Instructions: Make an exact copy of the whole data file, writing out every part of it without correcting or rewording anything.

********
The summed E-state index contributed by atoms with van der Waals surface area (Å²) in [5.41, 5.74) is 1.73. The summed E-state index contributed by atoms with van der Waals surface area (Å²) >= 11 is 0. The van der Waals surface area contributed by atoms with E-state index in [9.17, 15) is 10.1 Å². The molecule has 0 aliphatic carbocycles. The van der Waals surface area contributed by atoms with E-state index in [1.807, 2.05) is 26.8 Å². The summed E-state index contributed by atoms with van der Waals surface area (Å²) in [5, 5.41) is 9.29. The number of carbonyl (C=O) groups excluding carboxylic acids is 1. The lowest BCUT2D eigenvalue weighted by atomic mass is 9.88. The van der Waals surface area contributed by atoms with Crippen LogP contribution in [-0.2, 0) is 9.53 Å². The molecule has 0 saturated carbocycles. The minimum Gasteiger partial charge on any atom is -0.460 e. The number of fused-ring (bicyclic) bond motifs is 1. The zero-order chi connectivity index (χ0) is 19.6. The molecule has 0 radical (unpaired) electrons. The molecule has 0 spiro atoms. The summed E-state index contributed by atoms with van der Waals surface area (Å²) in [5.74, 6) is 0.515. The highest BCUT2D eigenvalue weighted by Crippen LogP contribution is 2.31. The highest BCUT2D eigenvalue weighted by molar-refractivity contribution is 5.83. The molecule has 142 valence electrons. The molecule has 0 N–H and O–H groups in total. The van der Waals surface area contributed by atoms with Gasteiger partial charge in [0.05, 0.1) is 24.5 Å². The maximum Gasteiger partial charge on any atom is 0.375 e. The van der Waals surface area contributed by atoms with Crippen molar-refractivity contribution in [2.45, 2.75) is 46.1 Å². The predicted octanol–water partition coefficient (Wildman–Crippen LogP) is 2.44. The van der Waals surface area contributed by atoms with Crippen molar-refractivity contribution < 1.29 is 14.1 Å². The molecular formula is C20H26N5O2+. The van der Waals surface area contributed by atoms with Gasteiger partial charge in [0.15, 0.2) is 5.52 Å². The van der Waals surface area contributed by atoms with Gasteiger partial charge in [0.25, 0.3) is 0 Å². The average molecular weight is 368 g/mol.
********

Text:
The summed E-state index contributed by atoms with van der Waals surface area (Å²) in [5.41, 5.74) is 1.73. The summed E-state index contributed by atoms with van der Waals surface area (Å²) >= 11 is 0. The van der Waals surface area contributed by atoms with E-state index in [9.17, 15) is 10.1 Å². The molecule has 0 aliphatic carbocycles. The van der Waals surface area contributed by atoms with E-state index in [1.807, 2.05) is 26.8 Å². The summed E-state index contributed by atoms with van der Waals surface area (Å²) in [5, 5.41) is 9.29. The number of carbonyl (C=O) groups excluding carboxylic acids is 1. The lowest BCUT2D eigenvalue weighted by atomic mass is 9.88. The van der Waals surface area contributed by atoms with Crippen LogP contribution in [-0.2, 0) is 9.53 Å². The molecule has 0 saturated carbocycles. The minimum Gasteiger partial charge on any atom is -0.460 e. The number of fused-ring (bicyclic) bond motifs is 1. The zero-order chi connectivity index (χ0) is 19.6. The molecule has 0 radical (unpaired) electrons. The molecule has 0 spiro atoms. The summed E-state index contributed by atoms with van der Waals surface area (Å²) in [5.74, 6) is 0.515. The highest BCUT2D eigenvalue weighted by Crippen LogP contribution is 2.31. The highest BCUT2D eigenvalue weighted by molar-refractivity contribution is 5.83. The molecule has 142 valence electrons. The molecule has 0 N–H and O–H groups in total. The van der Waals surface area contributed by atoms with Gasteiger partial charge in [0.05, 0.1) is 24.5 Å². The maximum Gasteiger partial charge on any atom is 0.375 e. The van der Waals surface area contributed by atoms with Crippen molar-refractivity contribution in [2.45, 2.75) is 46.1 Å². The predicted octanol–water partition coefficient (Wildman–Crippen LogP) is 2.44. The van der Waals surface area contributed by atoms with Crippen molar-refractivity contribution < 1.29 is 14.1 Å². The molecular formula is C20H26N5O2+. The van der Waals surface area contributed by atoms with Gasteiger partial charge in [0.15, 0.2) is 5.52 Å². The van der Waals surface area contributed by atoms with Gasteiger partial charge in [0.25, 0.3) is 0 Å². The average molecular weight is 368 g/mol.